Andrea Harris and Kathryn Almond, haematology day unit, James Cook and the
    Friarage, division of speciality medicine for their project Auricular (Ear) Acupuncture. A
    novel treatment for vasomotor symptoms (hot flushes) associated with hormone
    treatment for prostrate cancer

    The winner of the chairs award for prevention, infection and control
    Sue Robb, Suzanne Curtis and Emma Wright, clinical support services for providing a
    badge to clinical support services staff inviting patients to ask staff whether they have
    cleaned their hands prior to treating them

    The winner of the excellence in practice poster display
    Kerry Gargett, sister ward 15, division of acute medicine for the poster titled pain

    Two teams received the special commendation for excellence in practice poster
    Cytology team, division of pathology for their project titled the implementation of liquid
    based cytology at South Tees.
    Craig Rabbetts and Trevor Knowles, division of surgery for their poster titled corneal

    The next excellence in practice awards will take place in autumn 2009. For further
    information contact Margaret McQuade service improvement facilitator on extension
    54199 or email


    Progress against the 18-week target, where the longest patients will wait from being
    referred by their GP and starting their treatment will be 18 weeks, has been excellent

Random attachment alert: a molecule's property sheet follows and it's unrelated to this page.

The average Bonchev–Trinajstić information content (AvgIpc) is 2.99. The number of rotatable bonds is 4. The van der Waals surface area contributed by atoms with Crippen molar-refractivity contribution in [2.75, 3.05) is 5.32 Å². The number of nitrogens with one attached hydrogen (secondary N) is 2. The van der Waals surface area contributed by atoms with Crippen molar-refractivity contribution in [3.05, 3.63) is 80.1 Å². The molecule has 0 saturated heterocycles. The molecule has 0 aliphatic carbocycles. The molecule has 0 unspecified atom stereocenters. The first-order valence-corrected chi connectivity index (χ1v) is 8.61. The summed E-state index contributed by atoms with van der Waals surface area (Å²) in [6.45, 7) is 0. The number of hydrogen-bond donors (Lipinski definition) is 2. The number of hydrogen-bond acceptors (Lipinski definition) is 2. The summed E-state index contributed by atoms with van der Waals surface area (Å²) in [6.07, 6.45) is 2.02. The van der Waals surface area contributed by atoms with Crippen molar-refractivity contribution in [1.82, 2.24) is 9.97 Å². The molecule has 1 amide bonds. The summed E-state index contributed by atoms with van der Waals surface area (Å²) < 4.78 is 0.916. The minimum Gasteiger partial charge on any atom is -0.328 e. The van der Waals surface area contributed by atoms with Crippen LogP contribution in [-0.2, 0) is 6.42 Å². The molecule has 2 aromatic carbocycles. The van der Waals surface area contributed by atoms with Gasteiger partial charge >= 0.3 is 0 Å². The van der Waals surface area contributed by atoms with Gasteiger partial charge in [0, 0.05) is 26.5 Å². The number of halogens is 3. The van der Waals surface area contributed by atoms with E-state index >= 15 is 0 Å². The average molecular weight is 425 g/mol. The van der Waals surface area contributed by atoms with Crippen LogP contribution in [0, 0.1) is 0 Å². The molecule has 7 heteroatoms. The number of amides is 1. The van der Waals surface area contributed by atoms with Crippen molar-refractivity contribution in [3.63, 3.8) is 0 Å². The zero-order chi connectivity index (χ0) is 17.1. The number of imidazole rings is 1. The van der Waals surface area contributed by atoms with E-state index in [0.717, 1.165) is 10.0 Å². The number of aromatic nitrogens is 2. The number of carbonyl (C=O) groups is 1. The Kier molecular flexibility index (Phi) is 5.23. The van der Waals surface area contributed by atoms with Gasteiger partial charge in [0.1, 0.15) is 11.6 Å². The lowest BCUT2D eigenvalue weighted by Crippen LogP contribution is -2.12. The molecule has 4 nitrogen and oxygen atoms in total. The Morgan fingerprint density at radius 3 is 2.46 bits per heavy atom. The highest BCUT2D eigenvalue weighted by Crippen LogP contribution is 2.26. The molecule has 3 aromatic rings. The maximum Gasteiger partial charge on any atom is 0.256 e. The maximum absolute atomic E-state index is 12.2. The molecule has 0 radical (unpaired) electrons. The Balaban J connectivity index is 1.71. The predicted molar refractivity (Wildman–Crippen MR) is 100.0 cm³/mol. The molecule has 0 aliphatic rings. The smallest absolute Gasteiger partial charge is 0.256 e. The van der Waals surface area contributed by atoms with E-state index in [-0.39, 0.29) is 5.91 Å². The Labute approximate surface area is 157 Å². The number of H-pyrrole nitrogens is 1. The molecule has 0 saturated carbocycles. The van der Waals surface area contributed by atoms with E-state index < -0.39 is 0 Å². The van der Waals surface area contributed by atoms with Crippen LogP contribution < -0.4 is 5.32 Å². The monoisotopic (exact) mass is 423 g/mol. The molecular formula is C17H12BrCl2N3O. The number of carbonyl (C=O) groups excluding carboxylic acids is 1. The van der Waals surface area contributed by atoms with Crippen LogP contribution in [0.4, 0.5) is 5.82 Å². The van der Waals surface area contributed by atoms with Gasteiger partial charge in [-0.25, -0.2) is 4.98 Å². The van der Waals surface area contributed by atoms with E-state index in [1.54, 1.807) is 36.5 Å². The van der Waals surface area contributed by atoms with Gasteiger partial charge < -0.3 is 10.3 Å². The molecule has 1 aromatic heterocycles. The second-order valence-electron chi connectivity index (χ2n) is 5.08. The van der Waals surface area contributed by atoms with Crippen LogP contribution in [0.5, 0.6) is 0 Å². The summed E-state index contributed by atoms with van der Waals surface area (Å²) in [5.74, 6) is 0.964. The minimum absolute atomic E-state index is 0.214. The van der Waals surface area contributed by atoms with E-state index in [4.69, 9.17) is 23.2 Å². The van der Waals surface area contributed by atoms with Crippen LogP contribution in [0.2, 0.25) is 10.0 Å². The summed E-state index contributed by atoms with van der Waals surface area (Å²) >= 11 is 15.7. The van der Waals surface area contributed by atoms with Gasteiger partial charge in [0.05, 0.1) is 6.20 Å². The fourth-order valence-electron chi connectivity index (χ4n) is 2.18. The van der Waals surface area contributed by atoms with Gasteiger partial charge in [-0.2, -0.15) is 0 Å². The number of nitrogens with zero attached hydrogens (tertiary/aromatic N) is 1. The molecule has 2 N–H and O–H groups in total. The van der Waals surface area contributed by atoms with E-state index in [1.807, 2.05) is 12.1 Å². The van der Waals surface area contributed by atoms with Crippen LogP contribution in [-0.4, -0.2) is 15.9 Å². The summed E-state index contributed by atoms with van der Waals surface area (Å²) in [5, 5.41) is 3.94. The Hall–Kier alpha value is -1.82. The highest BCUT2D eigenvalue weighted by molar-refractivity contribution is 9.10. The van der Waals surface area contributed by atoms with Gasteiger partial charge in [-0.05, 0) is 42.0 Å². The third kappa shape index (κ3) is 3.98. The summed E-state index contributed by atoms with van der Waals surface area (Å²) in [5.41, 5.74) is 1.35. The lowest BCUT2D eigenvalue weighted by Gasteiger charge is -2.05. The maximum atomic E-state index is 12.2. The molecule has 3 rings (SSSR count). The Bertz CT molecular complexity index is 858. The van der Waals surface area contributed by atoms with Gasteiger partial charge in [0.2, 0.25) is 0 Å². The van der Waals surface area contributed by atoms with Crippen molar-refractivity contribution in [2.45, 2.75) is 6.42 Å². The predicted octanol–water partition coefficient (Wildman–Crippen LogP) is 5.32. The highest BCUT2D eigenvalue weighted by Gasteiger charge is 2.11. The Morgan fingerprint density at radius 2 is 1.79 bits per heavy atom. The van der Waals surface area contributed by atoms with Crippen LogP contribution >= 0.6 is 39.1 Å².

over the last three months with South Tees exceeding the national December 2008
    targets early. However this does remain a challenging target for us.

    In May 91.9% of admitted patients (against an internal trajectory of 85.6%) and 96.7% of
    non-admitted patients (against an internal trajectory of 90.6%) completed their care

    Staff continued to work hard to meet our performance targets and achieved both the 26-
    week inpatient target and 13-week outpatient target with no reported breaches.

    Another big challenge to face this organisation is meeting an extended range of cancer
    targets, which will be performance managed. For the April cancer targets we achieved
    100% compliance against the 31-day target from diagnosis to treatment and the 62-day
    target to ensure there is a maximum of two months from urgent referral to treatment for
    all cancers. The trust also achieved 100% compliance against the two-week target.